If you’ve been following our stories for a while you’ll know just how much Tommy loves puzzles. He’s very particular about which ones he likes (usually characters he likes, or letters and numbers) and within a few attempts he does them upside down, back to front, anything to make them harder. Lots of other autistic children enjoy puzzles too, that sense of order and of completion can be very satisfying. By finding ones related to their special interests they can also be very motivating too. This year I want to try something a little different, and these wooden puzzles look like they’ll be perfect. He enjoys copying pictures, and there’s lots of different shapes for him to make in this set. Wooden puzzles also seem to last longer as the pieces can’t get ripped up (which he also likes doing at times!). My other money saving tip is to take a look in your local charity stores. I’ve bought lots of puzzles this year from them, some as cheap as 50p, and with how often they get ripped up or pieces lost, they’re a real bargain!
If your house is anything like my house, we can’t get through the day without a tablet! For Jude it gives him a sense of independence, and really helps him to relax. He’s taught himself how to access all of the cartoons and music that he likes and be in complete control of it. Whilst Tommy loves watching cartoons or playing games, his iPad has also become his voice, thanks to his communication app, Proloquo2Go. Autistic children all over the world use their iPads or tablets to help keep them calm and regulate, especially when faced with a sensory overload, or social situations that can make them anxious. So if you don’t have one already (or if like me you need a spare) then a tablet can be a good addition to the list this Christmas. If an iPad isn’t your thing, Amazon do a great kids tablet, the Fire Kids Edition, with an amazing warranty for any damage. If it gets broken or damaged, Amazon replace it for you, no questions asked!
If you’re getting or already have a tablet, then a set of wireless headphones could be just what you need as well (provided your child will wear them!) Perfect for car journeys, or even at home, allowing them to block out the noise and potential sensory overload that may be surrounding them. Also has the added bonus that you don’t have to listen to the same 10 seconds of a song, over and over and over 😊
Getting a good night’s sleep can be a real issue for our autistic kids. Often it can be caused by anxiety and sensory processing difficulties. A weighted blanket tries to relieve some of that stress and calm a restless body. If your child responds well to deep pressure, then a weighted blanket might help the whole family get some more rest!
**Please make sure you check to get the correct weight of blanket for your child
Magnetic Building Blocks
Another highly recommended item was Magformers, or magnetic building blocks. Tommy really enjoys building with traditional blocks, but sometimes gets annoyed about how easily they fall over. This might be the solution for him!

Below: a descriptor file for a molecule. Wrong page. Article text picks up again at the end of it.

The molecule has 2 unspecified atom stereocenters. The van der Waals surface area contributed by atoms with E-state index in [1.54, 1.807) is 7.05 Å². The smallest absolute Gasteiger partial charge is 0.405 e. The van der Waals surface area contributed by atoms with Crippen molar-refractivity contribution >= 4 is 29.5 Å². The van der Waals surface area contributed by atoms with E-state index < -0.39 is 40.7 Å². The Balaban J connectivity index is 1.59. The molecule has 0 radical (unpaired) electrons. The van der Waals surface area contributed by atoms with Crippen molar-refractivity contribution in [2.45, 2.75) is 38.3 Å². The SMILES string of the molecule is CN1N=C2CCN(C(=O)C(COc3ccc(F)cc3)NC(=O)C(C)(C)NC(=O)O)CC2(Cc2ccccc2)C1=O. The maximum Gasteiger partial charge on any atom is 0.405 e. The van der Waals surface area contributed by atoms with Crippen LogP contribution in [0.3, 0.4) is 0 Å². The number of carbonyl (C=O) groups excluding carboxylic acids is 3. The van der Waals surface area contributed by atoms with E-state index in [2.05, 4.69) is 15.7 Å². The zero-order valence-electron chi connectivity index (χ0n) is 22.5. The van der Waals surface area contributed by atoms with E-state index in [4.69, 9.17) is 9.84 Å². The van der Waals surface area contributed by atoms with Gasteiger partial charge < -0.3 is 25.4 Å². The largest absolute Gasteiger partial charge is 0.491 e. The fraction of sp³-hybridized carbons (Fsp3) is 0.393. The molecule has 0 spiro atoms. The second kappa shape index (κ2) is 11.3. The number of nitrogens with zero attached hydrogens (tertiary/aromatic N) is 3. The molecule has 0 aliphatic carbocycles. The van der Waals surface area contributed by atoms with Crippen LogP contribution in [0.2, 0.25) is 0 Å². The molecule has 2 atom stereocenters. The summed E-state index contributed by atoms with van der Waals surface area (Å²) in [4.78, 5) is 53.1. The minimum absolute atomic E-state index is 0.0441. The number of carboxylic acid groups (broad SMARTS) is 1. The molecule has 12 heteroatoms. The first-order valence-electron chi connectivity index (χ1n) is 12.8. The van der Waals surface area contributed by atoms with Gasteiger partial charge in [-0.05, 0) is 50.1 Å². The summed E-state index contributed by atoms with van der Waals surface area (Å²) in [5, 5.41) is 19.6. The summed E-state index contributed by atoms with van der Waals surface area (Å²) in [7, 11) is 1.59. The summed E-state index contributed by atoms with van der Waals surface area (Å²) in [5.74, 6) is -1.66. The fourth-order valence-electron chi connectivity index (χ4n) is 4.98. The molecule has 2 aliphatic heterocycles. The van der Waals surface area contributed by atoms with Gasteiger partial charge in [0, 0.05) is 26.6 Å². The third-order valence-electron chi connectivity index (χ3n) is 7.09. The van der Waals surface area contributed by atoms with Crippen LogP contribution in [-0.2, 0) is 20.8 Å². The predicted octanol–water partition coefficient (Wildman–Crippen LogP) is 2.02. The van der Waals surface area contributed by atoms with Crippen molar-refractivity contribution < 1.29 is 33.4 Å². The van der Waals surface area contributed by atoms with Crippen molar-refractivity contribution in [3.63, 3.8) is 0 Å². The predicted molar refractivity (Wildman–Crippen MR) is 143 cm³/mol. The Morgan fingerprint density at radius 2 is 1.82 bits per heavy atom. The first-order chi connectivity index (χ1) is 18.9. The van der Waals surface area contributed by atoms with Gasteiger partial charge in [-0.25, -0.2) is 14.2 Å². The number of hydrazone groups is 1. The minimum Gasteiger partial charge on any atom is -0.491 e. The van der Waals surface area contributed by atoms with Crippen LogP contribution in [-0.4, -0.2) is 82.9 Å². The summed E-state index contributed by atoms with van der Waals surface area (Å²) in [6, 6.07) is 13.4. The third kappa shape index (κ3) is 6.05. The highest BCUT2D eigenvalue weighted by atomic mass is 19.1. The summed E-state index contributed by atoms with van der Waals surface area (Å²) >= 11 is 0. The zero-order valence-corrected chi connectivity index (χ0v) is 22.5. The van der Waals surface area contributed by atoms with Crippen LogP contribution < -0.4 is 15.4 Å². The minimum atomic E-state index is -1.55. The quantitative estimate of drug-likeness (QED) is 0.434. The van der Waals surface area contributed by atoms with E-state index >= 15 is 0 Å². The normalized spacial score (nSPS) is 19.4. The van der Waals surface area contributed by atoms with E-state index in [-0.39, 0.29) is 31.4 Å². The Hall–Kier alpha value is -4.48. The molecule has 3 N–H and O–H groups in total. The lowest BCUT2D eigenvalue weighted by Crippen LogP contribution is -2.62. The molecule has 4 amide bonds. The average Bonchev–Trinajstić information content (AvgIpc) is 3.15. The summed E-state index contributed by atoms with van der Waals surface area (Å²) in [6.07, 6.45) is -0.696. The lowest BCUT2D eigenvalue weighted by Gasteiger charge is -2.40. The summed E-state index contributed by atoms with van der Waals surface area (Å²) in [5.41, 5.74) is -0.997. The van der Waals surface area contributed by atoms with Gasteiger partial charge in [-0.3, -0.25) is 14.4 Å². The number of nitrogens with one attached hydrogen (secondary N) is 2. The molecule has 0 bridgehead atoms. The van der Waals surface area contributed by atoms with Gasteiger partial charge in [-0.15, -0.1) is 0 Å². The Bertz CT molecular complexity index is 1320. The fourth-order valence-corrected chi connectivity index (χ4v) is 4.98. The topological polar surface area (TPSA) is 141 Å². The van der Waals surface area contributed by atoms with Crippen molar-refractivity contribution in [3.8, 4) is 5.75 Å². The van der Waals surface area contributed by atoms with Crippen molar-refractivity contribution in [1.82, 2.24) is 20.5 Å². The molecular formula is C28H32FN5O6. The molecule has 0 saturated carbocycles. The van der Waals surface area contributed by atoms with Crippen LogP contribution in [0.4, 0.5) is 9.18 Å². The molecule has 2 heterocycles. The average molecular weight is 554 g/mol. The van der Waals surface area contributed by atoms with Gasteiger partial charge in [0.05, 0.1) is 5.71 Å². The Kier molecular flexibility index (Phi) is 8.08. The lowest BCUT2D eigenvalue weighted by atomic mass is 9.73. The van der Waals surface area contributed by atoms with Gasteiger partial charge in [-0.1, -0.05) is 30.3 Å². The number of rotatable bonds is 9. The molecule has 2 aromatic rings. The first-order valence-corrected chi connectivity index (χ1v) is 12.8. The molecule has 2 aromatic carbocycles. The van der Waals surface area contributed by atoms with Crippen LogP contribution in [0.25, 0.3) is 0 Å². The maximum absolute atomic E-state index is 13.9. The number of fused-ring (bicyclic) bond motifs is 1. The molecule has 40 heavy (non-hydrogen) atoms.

For the last 4 years I’ve made Jude a sensory basket. He’s never showed much interest in opening presents, and this way he can see what’s there and explore for himself whenever he’s ready. I fill it with various little toys that either light up, make sounds, or are interesting to touch and squeeze. The great thing is more and more stores are producing toys like this so you can fill a basket quite cheaply now too. A quick search of ‘sensory toys’ on Google or Amazon will also give you lots of ideas.
Neither Jude or Tommy have ever been that into toy cars. But this might be something that would catch their attention. Tommy used to enjoy building a train track when he was younger, so might enjoy this too. Plus the cars and the tracks light up, providing some great sensory stimulation at the same time. It could be perfect in their playroom with the lights off
Here’s something that might seem a bit random, and not something you’d automatically associate with buying a kid for Christmas, but this has lots of sensory benefits for our kids. Jude has one at his mum’s house and loves it. It can help our kids relax, and also encourage them to sit still for a while, and maybe take part in another activity whilst using it. (Plus there’s the added benefit that you might get to use it too!)
These are always a big hit and a main component of sensory rooms around the world. There are many different options, sizes, and colours that you can get, which obviously vary in price too. One tip given by many parents is to use a wall bracket to secure them and prevent them being tipped over and broken!
Both Tommy and Jude have loved bubbles ever since they were babies. They are a great sensory and interactive activity you can play with them. These days there’s all kinds of options, from the regular bubbles pots, to machines, wands that create huge bubbles, or even bubble guns.
For those of you who have a creative side, why not make your very own calming, sensory bottles. There’s 100’s of ideas out there and they’re pretty simple to make. They’re great for sensory play, and have a wonderful calming effect. The ones below I found over at Rhythms Of Play who has a guide to show how she made them too.
So there you have it. Hopefully there’s an idea or two here that might help you find the perfect Christmas present for your autistic child. If you have any other suggestions feel free to add them to the comments
Merry Christmas everyone!